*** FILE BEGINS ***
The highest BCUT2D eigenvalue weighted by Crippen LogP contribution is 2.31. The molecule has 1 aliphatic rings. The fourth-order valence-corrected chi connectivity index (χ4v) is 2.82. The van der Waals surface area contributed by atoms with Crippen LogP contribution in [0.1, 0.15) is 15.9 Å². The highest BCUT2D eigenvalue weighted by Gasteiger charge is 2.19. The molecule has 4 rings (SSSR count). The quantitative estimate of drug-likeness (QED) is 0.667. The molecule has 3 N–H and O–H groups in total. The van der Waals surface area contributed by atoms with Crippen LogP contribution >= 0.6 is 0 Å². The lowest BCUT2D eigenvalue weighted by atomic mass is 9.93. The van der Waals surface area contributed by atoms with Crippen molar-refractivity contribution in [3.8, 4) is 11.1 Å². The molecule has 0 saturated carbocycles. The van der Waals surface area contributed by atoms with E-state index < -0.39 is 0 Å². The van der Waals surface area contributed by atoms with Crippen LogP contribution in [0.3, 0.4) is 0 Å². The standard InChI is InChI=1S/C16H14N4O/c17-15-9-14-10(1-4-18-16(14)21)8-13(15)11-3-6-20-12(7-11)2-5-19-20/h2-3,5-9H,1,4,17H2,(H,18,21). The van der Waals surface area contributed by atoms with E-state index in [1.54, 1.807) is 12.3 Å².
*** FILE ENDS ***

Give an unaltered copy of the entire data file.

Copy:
The highest BCUT2D eigenvalue weighted by Crippen LogP contribution is 2.31. The molecule has 1 aliphatic rings. The fourth-order valence-corrected chi connectivity index (χ4v) is 2.82. The van der Waals surface area contributed by atoms with Crippen LogP contribution in [0.1, 0.15) is 15.9 Å². The highest BCUT2D eigenvalue weighted by Gasteiger charge is 2.19. The molecule has 4 rings (SSSR count). The quantitative estimate of drug-likeness (QED) is 0.667. The molecule has 3 N–H and O–H groups in total. The van der Waals surface area contributed by atoms with Crippen LogP contribution >= 0.6 is 0 Å². The lowest BCUT2D eigenvalue weighted by atomic mass is 9.93. The van der Waals surface area contributed by atoms with Crippen molar-refractivity contribution in [3.8, 4) is 11.1 Å². The molecule has 0 saturated carbocycles. The van der Waals surface area contributed by atoms with E-state index < -0.39 is 0 Å². The van der Waals surface area contributed by atoms with Crippen LogP contribution in [0.3, 0.4) is 0 Å². The standard InChI is InChI=1S/C16H14N4O/c17-15-9-14-10(1-4-18-16(14)21)8-13(15)11-3-6-20-12(7-11)2-5-19-20/h2-3,5-9H,1,4,17H2,(H,18,21). The van der Waals surface area contributed by atoms with E-state index in [1.54, 1.807) is 12.3 Å².